Blog: Terry Oprea

Terrence Oprea is the President and CEO of Mort Crim Communications and a 30-year veteran of broadcast television and radio programming. Along with his numerous awards (including local Emmy's and the National Headliner Awards), he’s presided over New Media content initiatives for online corporate communications in a variety of fields. Terry will be writing about the changes and challenges traditional media faces as technology and the Internet rewrite many of the rules.

Post No. 3

OK, so now you understand a little about filtering (see previous blog). But how does that translate into Unlucky Reasons for Mainstream Media Freakout #2 and #3? Just a reminder - here they are:

#2. Users are moving to digital quickly - but ad dollars aren't.

#3. Digital users are actively, aggressively looking for authentic content. They become dissatisfied when its not there.

First – why in the world are ad dollars not moving to the web fast enough to keep mainstream regional media happy? After all, they own the most popular local web sites in just about any region in the US. In Detroit, millions and millions of unique visitors each month, and millions of page views each day! What’s the problem here?

Don’t get me wrong – ad dollars on the internet continue to grow every year locally, regionally, and nationally, at a significant pace. But when you look closely at the kind of ad dollars involved in placing major marketing ad schedules on local TV stations and daily papers – and then compare what the going rate is for banner ads on their web sites, the profitability of web ads for the advertising industry is not significant enough to sustain the expected year to year growth the media properties have come to expect.

You can look at this any of three ways. Either 1) the cost of web ads have been an absolute bargain and should really be much higher to be aligned with the marketplace; 2) television and daily newspaper ads have been ridiculously overpriced compared to the value they offer; or 3) web ad prices are about right because the cost of production and distribution of web content is much, much less than for the broadcast and newspaper counterparts.

I happen to lean toward the third option. But that’s probably of little comfort to terrestrial regional broadcasters and daily newspapers who are trying to transition to web-based economic models while holding on to their still profitable traditional TV stations and pulp paper machines.

The problem is that those Big Media have shareholders. Most are publicly held. They’re expected to reach gross profit and revenue goals year to year. And generally those profits and revenue goals are expected to rise or get greater in each succeeding fiscal year.

So there’s the conundrum. There’s the cash squeeze. Audience and readership is trending to their web sites. The ad dollars going to their web sites is dwarfed by what they charge for ads in their flagship high-overhead traditional media operations.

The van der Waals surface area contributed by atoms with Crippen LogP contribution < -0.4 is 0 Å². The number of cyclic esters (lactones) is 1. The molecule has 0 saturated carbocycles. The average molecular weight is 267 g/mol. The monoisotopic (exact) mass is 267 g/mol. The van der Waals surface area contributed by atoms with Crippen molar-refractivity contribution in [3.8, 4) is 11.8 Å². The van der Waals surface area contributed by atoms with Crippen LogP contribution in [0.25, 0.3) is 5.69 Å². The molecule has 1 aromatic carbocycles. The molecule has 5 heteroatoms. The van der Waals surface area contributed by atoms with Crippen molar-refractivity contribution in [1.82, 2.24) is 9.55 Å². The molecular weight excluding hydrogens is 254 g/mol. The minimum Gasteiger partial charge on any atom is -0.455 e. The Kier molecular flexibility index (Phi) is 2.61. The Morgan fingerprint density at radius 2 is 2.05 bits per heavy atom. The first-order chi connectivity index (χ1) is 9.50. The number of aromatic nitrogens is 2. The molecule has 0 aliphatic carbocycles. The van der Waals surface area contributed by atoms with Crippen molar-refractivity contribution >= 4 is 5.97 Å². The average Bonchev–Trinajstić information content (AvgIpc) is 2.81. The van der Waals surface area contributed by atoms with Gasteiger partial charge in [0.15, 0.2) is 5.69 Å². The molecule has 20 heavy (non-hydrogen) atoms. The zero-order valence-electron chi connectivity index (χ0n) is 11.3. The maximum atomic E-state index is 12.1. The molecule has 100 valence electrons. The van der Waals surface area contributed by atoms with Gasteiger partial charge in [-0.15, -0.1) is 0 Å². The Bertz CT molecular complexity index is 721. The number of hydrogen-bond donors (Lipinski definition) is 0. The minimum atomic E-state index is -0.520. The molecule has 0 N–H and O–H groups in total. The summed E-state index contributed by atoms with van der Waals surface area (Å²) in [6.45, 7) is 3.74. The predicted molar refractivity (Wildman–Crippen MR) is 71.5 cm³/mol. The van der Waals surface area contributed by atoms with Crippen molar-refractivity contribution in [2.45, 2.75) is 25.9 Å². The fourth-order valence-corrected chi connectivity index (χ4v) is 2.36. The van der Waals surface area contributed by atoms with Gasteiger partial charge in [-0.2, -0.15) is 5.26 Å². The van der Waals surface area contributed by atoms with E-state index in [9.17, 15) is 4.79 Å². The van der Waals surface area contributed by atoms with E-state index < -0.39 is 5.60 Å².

But that's just a piece of the problem - which leads to Unlucky Freakout Reason #3:

3. Digital users are actively, aggressively looking for authentic content. They become dissatisfied when its not there.

The operative word, as I said in an earlier blog, is “looking” for authentic content.  Remember the song 100 Channels and Nothing On?  Back in the day, everyone laughed knowingly at the song’s premise. We laughed because we had days where that was true. But we also laughed because it seemed like lunacy at some level – just a ridiculously unlikely yet inexplicably common circumstance.

Flash forward to today. It’s unlikely that a laughably credible song like Ten Billion Channels and Nothing On would be a hit, because there's no truth to it.

There’s a big difference between watching and looking. On traditional live TV, we watch. Sure, we browse through a few (hundred) channels at times – but ultimately we usually make a decision to watch something. And then what do we do? We wait for whatever it is to come to us (including ads).

But the DNA of a web or Video on Demand user is different – way different. They’re actively, voraciously looking for content. They’ll make sometimes scores of content and site choices in a relatively short period of time. Because they’re not passive users, they don’t look for things that don’t appeal to their aggressive appetite for content discovery. And since they know they have a truly unlimited range of content options, they never settle for less than that which satisfied in the short term.

And guess what generally doesn’t appeal to that appetite for content on the web? Advertising that does not meet their interesting and aggressive content criteria.

Sure, there are notable successes online. Mortgages. Insurance. Certain kinds of retail. Remember the question isn’t “Do I hate advertising”. The question is, “Does advertising involve authentic, constantly changing, provocative content?” If the answer is “no”, the advertiser loses in an active medium like the internet.

More on my 7 Unlucky Reasons for Mainstream Media Freakout next time….